Look At The Bigger Picture : Focus On The Process Not Just The Tool

Introduction: With the emphasis on Digital Business and the increasing understanding of the impact of poor application performance on the business’s bottom line there has been a sudden increase in the number of vendors providing tools for various aspects of Application Performance Management. These new generation tools span various areas of Performance Engineering and mostly focus on Performance Testing, Application Performance Monitoring and Diagnostics.

This emerging trend includes a rise in the use of Performance Testing & Engineering toolsets for performance analysis & bottleneck identification which in some cases has led to a bit of confusion among certain parts of the Performance Engineering community. Un-fortunately, this has in some ways led to the shiny object syndrome and causing Performance Engineers to get their hands on various emerging tools rather than focusing on deepening their concepts around the various Performance Engineering processes. This trend is creating a very big challenge for various Performance COE’s (Centre’s Of Excellent) as they strive towards delivering quality work in environments where these savvy tools don’t exists.

Concerning Trends with regards to Performance Testing: Since I’ve been around in the Information Technology business, I’ve always witnessed the big fallacy that a Performance Tester’s primary skills is learning how to design, build and execute various types of Performance Tests using HP LoadRunner tool knowledge. Performance Testers in a lot of cases (from my personal experience i.e.) usually biased towards a certain tool and hence tend to use one set of terminology and concepts over the other. Lack of industry standards unfortunately means that there is no standard set of definitions for any of the important concepts for any of the Performance Engineering activities across the delivery life cycle. Performance Testing Engineering also tend to think all that is required is to know how to develop test scripts for the given business use case, create test scenarios using the tool and finally execute load tests for the expected load conditions. The lack of emphasis on understanding of the concepts and processes on which these tools ride is disheartening and a lot of us are to blame (and that includes myself).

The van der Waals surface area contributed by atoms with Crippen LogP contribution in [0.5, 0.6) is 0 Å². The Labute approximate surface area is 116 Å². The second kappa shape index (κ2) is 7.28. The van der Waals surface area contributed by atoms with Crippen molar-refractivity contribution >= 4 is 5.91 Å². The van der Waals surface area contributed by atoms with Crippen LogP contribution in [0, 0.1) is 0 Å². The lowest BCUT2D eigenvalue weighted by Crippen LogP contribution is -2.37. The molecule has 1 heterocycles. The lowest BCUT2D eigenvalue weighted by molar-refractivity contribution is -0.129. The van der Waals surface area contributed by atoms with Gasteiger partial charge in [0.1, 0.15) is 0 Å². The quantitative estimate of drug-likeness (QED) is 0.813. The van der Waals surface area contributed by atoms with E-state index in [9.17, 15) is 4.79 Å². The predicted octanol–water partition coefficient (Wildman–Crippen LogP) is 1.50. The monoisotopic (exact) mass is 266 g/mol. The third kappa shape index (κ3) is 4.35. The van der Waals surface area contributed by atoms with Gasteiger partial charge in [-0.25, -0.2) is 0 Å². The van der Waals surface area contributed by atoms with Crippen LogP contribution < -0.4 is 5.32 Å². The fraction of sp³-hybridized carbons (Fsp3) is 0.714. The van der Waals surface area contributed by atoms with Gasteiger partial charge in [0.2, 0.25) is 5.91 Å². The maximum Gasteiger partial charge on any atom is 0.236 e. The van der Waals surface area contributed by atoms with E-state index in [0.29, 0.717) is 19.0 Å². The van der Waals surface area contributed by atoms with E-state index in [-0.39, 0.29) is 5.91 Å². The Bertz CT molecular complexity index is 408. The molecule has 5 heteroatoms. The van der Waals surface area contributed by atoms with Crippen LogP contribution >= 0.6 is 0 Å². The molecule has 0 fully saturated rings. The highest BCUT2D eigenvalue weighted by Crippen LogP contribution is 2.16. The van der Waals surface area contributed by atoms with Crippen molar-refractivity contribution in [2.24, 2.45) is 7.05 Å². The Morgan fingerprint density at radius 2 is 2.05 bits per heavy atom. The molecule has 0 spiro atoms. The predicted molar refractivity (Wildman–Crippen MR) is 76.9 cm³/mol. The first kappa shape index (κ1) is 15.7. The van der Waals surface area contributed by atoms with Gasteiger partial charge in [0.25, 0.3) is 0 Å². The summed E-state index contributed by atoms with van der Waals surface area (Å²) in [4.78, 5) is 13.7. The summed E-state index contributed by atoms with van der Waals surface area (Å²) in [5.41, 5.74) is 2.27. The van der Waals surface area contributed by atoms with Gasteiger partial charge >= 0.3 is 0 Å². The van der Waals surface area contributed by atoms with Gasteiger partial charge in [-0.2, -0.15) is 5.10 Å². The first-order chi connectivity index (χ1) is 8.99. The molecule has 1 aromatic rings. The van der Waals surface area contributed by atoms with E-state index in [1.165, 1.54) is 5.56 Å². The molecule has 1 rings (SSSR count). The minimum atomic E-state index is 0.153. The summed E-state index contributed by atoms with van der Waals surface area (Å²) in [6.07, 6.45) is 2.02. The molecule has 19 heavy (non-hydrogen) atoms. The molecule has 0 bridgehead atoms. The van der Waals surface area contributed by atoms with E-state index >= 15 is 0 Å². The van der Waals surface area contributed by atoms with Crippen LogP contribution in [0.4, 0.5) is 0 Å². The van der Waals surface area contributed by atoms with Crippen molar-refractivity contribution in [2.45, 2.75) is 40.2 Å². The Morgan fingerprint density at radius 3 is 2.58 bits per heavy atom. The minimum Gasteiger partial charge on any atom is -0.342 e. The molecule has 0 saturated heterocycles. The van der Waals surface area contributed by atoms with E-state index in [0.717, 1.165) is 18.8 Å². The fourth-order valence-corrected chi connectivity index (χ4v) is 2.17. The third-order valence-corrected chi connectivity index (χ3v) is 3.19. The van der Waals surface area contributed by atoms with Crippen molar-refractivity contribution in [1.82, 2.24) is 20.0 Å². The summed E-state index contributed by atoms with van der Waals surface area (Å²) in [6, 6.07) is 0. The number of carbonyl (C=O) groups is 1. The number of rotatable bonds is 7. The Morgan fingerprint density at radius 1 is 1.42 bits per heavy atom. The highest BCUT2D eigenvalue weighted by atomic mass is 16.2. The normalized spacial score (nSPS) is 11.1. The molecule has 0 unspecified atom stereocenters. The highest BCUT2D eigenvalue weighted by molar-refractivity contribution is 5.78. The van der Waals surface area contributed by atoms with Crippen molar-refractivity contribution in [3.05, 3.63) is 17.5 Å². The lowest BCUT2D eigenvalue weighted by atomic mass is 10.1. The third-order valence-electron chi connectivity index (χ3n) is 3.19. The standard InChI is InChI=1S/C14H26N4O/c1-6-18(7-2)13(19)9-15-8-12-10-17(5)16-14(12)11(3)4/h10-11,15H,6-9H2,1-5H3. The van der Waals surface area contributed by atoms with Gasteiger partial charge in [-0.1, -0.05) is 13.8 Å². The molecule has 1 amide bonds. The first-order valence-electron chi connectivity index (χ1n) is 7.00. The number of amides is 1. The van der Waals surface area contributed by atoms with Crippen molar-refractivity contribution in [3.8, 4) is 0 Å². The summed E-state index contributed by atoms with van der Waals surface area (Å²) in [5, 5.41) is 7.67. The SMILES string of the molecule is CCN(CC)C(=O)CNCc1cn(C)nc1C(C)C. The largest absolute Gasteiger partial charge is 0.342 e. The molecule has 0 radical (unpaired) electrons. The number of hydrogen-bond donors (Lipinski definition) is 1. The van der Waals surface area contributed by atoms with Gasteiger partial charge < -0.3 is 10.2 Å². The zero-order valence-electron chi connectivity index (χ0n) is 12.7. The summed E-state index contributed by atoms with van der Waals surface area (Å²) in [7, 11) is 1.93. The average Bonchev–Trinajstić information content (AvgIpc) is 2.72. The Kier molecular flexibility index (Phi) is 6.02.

Even now, 70-75% of the organizations with performance testing capability assume that tool expertise (with tool certified performance testers) is the only essential pre-requisite for setting up a Performance Test COE. What the technology leadership in these organizations tends to forget is that to deliver value from a Performance Engineering standpoint across the delivery life cycle include Performance Testing one has to understand the concepts/processes really well while also focusing on delivering accurate & real time end user Performance Tests. Simply speaking, it’s GIGO i.e. Garbage In – Garbage Out and what I mean by that is, Performance Testing tools do not have the intelligence to report if the workload (use cases & load distribution for OLTP, Batch, Messaging, Workflow, etc.) used for the test is incorrectly modelled. Hence, its performance testing engineer’s sole responsibility to use their understanding of the Performance Engineering and Performance Testing processes to strategize performance tests effectively.

Performance Testers should firstly know how to strategize the tests, it’s not about just load test & stress test. If your application usage pattern reports any particular traffic pattern, then that should be the key point of focus rather than other mundane tests. Many Performance Engineers I’ve worked with the past seem to be unable to demonstrate the understanding of the importance of think time in designing and running realistic tests. Few are aware of tool specific settings without knowing the fact that a wrongly configured think time can end up running a completely wrong test not even worth doing performance testing for your application. In my experience in about 50+ projects surveyed, about 80% of the production failure RCAs (root cause analysis) revealed improper & inaccurate performance tests due to incorrect design of the workload.